After that little bath, we followed the river. It looked less and less like a trail at this point. We had to cross the river couple times and first tried to keep our shoes dry. I survived walking barefoot on the rocks for some time while JF was methodically avoiding the water. Then my feet started hurting and JF's method wasn't the fastest. As sunset was getting close, we put our shoes back on and stopped caring for the cold water.
That sped things up quite a bit and we managed to get to the sea before dark. There was one last obstacle to the beach front, 30 meters of freezing cold water. On JF's lead, we dove in the water and went for a quick walk on the beach. It was worth it! We walked our way back at the light of our headlamps, which made crossing the Eye of the Needle a lot nicer experience. The light was bouncing off the water creating nice reflections. It ended up taking us 4 hours to walk approximately 10km.
Another send and a full-man later
Caël might not have been satisfied with his send, so he decided to "full-man" the line (walking back and forth without falling). The next day, Renaud and Caël had some fun doing a tandem. On the last day, Renaud also sent the line under the eyes of a small crowd of curious hikers. Saturday also ended up being my best session of the trip.
A lesson about Crown Land
I learned about Crown Land for the first time on this trip. I find interesting to know how land ownership and distribution works. In Quebec, almost all accessible land (aka drivable within couple hours) seems to be privately owned. It makes highlining tricky because we need to get proper authorization (or hope to get away with it). It wasn't the case at Walton Glen, we could do our thing without asking. We talked with a lot of people who came to see what we were doing, including managers of the Fundy Trail, head of the new road/Park construction and the cops. No one ever cared that we drilled the rock, that we were conducting an "extreme" activity or that we had a camp.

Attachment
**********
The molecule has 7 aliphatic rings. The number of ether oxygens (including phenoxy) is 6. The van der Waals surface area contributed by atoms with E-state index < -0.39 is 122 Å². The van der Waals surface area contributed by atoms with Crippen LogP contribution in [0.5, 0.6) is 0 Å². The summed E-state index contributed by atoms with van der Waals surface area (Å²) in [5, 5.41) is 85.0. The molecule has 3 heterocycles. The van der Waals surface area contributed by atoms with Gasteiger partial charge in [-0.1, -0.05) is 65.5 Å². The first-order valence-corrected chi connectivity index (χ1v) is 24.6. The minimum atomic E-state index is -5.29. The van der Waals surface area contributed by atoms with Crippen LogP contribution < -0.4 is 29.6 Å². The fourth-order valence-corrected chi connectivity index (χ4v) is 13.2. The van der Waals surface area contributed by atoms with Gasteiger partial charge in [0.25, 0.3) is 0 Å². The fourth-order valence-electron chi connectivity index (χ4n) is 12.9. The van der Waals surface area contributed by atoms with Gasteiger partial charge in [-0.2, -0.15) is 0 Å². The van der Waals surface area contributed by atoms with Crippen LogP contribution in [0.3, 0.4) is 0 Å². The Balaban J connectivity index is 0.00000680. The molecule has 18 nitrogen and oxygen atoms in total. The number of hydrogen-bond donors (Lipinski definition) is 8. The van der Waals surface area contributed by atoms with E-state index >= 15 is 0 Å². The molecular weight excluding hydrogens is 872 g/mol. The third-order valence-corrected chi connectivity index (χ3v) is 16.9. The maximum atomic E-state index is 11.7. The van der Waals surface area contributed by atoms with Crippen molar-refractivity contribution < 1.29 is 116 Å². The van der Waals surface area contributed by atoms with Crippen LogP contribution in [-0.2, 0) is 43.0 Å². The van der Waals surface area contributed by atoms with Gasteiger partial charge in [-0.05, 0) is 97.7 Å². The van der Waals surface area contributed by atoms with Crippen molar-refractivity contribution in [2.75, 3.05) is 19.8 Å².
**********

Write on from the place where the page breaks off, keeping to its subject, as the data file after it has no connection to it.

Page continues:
Crown Land is basically everything (including water) that is not privately owned. It represents 48% of New Brunswick. Most occasional use of Crown Land doesn't require formal authorization. This includes hiking, biking, picnicking, geocaching, canoeing, overnight camping and now highlining. The important part is "occasional". For extended use, like campsites, Right of way or commercial use, you need formal authorization. You need to submit an application that will be reviewed. That's basically what's happening at Walton Glen, there is a private development of couple roads and a Park to develop tourism (more about that in the next section). Once a special authorization is granted, the rules can change and access can become restricted, like for National Parks.
If this picks your curiosity, there is a map of New Brunswick's Crown Land.
The development of Walton Glen
Now that we are done with the fun part, I wanted to share something that kept us talking quite a bit during the week. The least we can say is that the development around Walton Glen Gorge doesn't make all the locals happy. The (shitty) road that was rebuilt is now gated and might become paying. The area surrounding the gorge went from wild to drivable and they even consider building a floating platform 8 meters above the gorge for tourists to see the Fundy Bay; platform that would be on a currently protected natural area.
The main issue, which after some research is pretty common, is that they are gating access to Crown Land which is public. It removes access to people who've been coming here for years. When we were there, the gate had been cut open, which is why we could have access with the car but the rest of the time it was close. As much as accessing the land is legal, cutting a lock is not.
I don't want to make this post political. I'm thankful for the roads that saved us hours of walking with all the heavy camping and highlining gear (it's hardly if we didn't drive the car to the cliff edge...). I can see why they'd want to make this beautiful spot accessible but I also understand that when you have such beautiful wilderness, you'd want to keep the humans away. If you are reading this from Québec, Canyon St-Anne is a perfect example of what it will likely become: unpleasantly touristy.
The development of the area is a 100 million dollars project. That's why the line was named "How to save a 100 million dollars for a view".